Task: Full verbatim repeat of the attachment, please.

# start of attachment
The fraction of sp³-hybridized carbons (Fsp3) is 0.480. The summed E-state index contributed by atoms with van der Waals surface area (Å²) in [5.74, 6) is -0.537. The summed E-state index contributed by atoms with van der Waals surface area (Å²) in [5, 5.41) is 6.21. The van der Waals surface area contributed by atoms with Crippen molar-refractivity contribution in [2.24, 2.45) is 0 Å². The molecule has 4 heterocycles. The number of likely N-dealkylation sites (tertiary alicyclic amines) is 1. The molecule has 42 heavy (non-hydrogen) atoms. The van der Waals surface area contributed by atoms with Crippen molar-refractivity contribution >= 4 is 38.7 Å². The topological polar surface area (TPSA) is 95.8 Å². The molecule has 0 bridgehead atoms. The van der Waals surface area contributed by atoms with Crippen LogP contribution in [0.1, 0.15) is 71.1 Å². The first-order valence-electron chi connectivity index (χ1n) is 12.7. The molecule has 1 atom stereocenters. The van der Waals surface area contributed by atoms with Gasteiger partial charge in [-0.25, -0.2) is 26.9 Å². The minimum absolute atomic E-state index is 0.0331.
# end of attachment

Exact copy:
The fraction of sp³-hybridized carbons (Fsp3) is 0.480. The summed E-state index contributed by atoms with van der Waals surface area (Å²) in [5.74, 6) is -0.537. The summed E-state index contributed by atoms with van der Waals surface area (Å²) in [5, 5.41) is 6.21. The van der Waals surface area contributed by atoms with Crippen molar-refractivity contribution in [2.24, 2.45) is 0 Å². The molecule has 4 heterocycles. The number of likely N-dealkylation sites (tertiary alicyclic amines) is 1. The molecule has 42 heavy (non-hydrogen) atoms. The van der Waals surface area contributed by atoms with Crippen molar-refractivity contribution >= 4 is 38.7 Å². The topological polar surface area (TPSA) is 95.8 Å². The molecule has 0 bridgehead atoms. The van der Waals surface area contributed by atoms with Crippen LogP contribution in [0.1, 0.15) is 71.1 Å². The first-order valence-electron chi connectivity index (χ1n) is 12.7. The molecule has 1 atom stereocenters. The van der Waals surface area contributed by atoms with Gasteiger partial charge in [-0.25, -0.2) is 26.9 Å². The minimum absolute atomic E-state index is 0.0331.